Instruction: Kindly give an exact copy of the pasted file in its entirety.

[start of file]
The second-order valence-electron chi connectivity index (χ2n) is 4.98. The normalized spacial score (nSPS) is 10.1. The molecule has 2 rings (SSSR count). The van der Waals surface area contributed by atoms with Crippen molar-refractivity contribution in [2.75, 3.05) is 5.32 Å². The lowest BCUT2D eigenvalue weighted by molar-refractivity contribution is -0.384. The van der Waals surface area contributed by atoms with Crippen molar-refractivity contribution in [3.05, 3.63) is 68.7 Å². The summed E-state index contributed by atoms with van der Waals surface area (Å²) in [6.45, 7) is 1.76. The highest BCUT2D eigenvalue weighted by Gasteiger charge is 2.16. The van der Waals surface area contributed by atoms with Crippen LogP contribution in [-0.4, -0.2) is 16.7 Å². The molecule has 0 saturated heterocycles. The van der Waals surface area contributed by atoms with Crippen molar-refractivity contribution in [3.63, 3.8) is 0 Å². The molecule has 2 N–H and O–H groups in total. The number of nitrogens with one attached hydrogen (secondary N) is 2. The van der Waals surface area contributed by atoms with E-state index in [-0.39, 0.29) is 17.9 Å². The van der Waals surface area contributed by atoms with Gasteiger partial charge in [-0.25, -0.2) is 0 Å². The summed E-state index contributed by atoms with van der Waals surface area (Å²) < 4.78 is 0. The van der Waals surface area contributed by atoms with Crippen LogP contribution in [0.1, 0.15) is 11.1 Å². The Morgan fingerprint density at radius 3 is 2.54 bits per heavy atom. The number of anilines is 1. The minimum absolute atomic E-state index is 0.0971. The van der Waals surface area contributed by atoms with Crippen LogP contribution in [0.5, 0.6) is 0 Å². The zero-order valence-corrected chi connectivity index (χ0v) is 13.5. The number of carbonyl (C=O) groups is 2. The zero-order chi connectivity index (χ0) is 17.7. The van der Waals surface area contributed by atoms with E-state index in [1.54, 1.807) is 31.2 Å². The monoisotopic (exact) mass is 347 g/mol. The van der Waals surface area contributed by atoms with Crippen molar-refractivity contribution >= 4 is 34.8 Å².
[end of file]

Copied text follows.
The second-order valence-electron chi connectivity index (χ2n) is 4.98. The normalized spacial score (nSPS) is 10.1. The molecule has 2 rings (SSSR count). The van der Waals surface area contributed by atoms with Crippen molar-refractivity contribution in [2.75, 3.05) is 5.32 Å². The lowest BCUT2D eigenvalue weighted by molar-refractivity contribution is -0.384. The van der Waals surface area contributed by atoms with Crippen molar-refractivity contribution in [3.05, 3.63) is 68.7 Å². The summed E-state index contributed by atoms with van der Waals surface area (Å²) in [6.45, 7) is 1.76. The highest BCUT2D eigenvalue weighted by Gasteiger charge is 2.16. The van der Waals surface area contributed by atoms with Crippen LogP contribution in [-0.4, -0.2) is 16.7 Å². The molecule has 0 saturated heterocycles. The van der Waals surface area contributed by atoms with Crippen molar-refractivity contribution in [3.63, 3.8) is 0 Å². The molecule has 2 N–H and O–H groups in total. The number of nitrogens with one attached hydrogen (secondary N) is 2. The van der Waals surface area contributed by atoms with E-state index in [-0.39, 0.29) is 17.9 Å². The van der Waals surface area contributed by atoms with Gasteiger partial charge in [-0.25, -0.2) is 0 Å². The summed E-state index contributed by atoms with van der Waals surface area (Å²) < 4.78 is 0. The van der Waals surface area contributed by atoms with Crippen LogP contribution in [0.1, 0.15) is 11.1 Å². The Morgan fingerprint density at radius 3 is 2.54 bits per heavy atom. The number of anilines is 1. The minimum absolute atomic E-state index is 0.0971. The van der Waals surface area contributed by atoms with Crippen LogP contribution in [0.5, 0.6) is 0 Å². The zero-order valence-corrected chi connectivity index (χ0v) is 13.5. The number of carbonyl (C=O) groups is 2. The zero-order chi connectivity index (χ0) is 17.7. The van der Waals surface area contributed by atoms with E-state index in [1.54, 1.807) is 31.2 Å². The monoisotopic (exact) mass is 347 g/mol. The van der Waals surface area contributed by atoms with Crippen molar-refractivity contribution >= 4 is 34.8 Å².